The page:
Feedback: As I blogged months ago, most organisations are not good at giving negative feedback. So in the case of J when expectations were not met, the true feedback never came. Just a sense of distance and ‘points reduction’

This got me thinking about Theory X and Theory Y and accepted norms of management.

Not for a moment am I suggesting Theory X as a style, but there is some kernel of truth in the impact of M’s management methods.

If people get a sense of progress then they feel motivated them. This of course sounds like common sense.

But I sense that with new management methods actively promoting Theory Y it becomes an excuse for lazy management and good employees can become disillusioned quickly.

If I were to give J feedback, and he was my boss once upon a time too, it would be ‘set clear expectations’. ‘give clear feedback’ and ‘use the fact that people like you to help them improve their performance’. The good start of the relationship is a great asset that should be utilised.

Neither J nor M is recommended, though M seemed to end with more motivated staff!!

1 conference call blunder to avoid

September 3, 2009 Leave a comment

Hot on the heels of my previous post on email here’s my single blunder that happens nearly on every conference call I attend.

Using the MUTE button.

Those who should don’t.

Those who don’t should.

How many calls have we been on where you can hear people coughing, talking to others, children crying. I was on a call the other day and all of us could hear a guy’s wife berating him for not spending time with the family. And no his boss was not on the call.

And how often do you ask someone a question and get no response for a while and you repeat the Q again only for the person to say ‘sorry I was on mute’.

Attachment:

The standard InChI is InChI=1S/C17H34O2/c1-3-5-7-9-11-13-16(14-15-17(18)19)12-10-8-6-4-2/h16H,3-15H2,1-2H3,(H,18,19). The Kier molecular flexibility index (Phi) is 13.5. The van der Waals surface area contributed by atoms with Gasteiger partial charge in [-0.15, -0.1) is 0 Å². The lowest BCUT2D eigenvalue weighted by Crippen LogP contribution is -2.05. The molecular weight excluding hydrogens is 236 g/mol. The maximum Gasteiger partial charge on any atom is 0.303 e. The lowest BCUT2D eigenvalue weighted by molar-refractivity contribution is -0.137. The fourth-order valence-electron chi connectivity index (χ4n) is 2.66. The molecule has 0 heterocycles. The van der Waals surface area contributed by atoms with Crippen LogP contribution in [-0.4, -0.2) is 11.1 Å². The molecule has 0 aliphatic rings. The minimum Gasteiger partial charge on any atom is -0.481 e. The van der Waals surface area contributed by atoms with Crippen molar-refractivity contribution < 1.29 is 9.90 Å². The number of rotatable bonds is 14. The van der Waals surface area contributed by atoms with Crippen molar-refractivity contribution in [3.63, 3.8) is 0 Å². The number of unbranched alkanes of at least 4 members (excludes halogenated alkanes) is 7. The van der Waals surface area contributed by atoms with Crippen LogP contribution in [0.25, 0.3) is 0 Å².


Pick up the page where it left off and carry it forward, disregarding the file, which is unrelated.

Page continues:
Yet another reason to use a phone than email!!

Less blunders to avoid!!

7 email blunders to avoid

September 3, 2009 Leave a comment

Email’s been around for a long long time, yet it is amazing how the blunders mentioned in this article occur on almost a daily basis.

The 7 mentioned here are

1. Pay close attention. Don’t multitask

2. Don’t fall victim to auto fill. Cross check all names in the To and cc list. Especially the bcc list if you have one.

3. Please find attached. Attach document as soon as you refer to it. (I attach my document right in the beginning of my email, so I don’t forget it.)

4. Beware of reply all. Especially if by some chance there are clients/customers on the original email

5. Take care with those you copy. The incessant need to keep everyone informed about everything at a low cost means CCs are the default for emails.

6. Don’t be trigger happy. Especially while using PDAs. Besides potential for errors also sound brusque, even if you put the ubiquitous line ‘please excuse typos and short responses as this was sent from my PDA’

7. Be professional.

To this list I would add..there is still nothing that beats talking. It should be a crime that people email each other on the same floor in an office.

So the first blunder to avoid should be. Don’t email, if you can walk over and/or talk.

One should nearly make a check list of these and tick them before hitting that ‘Send’ button.

%d bloggers like this: